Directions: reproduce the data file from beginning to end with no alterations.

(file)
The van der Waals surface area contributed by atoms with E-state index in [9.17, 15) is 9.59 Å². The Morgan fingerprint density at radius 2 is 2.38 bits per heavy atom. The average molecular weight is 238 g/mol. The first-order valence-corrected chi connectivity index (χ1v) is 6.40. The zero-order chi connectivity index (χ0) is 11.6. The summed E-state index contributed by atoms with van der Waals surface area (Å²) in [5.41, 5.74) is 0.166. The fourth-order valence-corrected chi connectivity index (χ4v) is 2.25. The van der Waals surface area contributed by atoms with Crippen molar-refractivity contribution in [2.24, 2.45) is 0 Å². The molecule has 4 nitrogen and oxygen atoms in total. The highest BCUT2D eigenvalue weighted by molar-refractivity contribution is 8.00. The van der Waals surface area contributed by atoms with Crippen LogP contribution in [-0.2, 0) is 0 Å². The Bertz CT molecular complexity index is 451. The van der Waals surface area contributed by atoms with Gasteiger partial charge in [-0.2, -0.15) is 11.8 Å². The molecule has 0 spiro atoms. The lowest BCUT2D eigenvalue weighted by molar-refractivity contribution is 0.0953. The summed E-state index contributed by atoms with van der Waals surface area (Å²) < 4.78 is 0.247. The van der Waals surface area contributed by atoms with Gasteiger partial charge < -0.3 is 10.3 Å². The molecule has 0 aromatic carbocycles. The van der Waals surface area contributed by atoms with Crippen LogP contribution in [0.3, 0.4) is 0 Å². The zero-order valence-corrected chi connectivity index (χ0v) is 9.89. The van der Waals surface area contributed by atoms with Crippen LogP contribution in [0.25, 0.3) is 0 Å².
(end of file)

The van der Waals surface area contributed by atoms with E-state index in [9.17, 15) is 9.59 Å². The Morgan fingerprint density at radius 2 is 2.38 bits per heavy atom. The average molecular weight is 238 g/mol. The first-order valence-corrected chi connectivity index (χ1v) is 6.40. The zero-order chi connectivity index (χ0) is 11.6. The summed E-state index contributed by atoms with van der Waals surface area (Å²) in [5.41, 5.74) is 0.166. The fourth-order valence-corrected chi connectivity index (χ4v) is 2.25. The van der Waals surface area contributed by atoms with Crippen molar-refractivity contribution in [2.24, 2.45) is 0 Å². The molecule has 4 nitrogen and oxygen atoms in total. The highest BCUT2D eigenvalue weighted by molar-refractivity contribution is 8.00. The van der Waals surface area contributed by atoms with Crippen LogP contribution in [-0.2, 0) is 0 Å². The Bertz CT molecular complexity index is 451. The van der Waals surface area contributed by atoms with Gasteiger partial charge in [-0.2, -0.15) is 11.8 Å². The molecule has 0 spiro atoms. The lowest BCUT2D eigenvalue weighted by molar-refractivity contribution is 0.0953. The summed E-state index contributed by atoms with van der Waals surface area (Å²) < 4.78 is 0.247. The van der Waals surface area contributed by atoms with Gasteiger partial charge < -0.3 is 10.3 Å². The molecule has 0 aromatic carbocycles. The van der Waals surface area contributed by atoms with Crippen LogP contribution in [0.3, 0.4) is 0 Å². The zero-order valence-corrected chi connectivity index (χ0v) is 9.89. The van der Waals surface area contributed by atoms with Crippen LogP contribution in [0.25, 0.3) is 0 Å².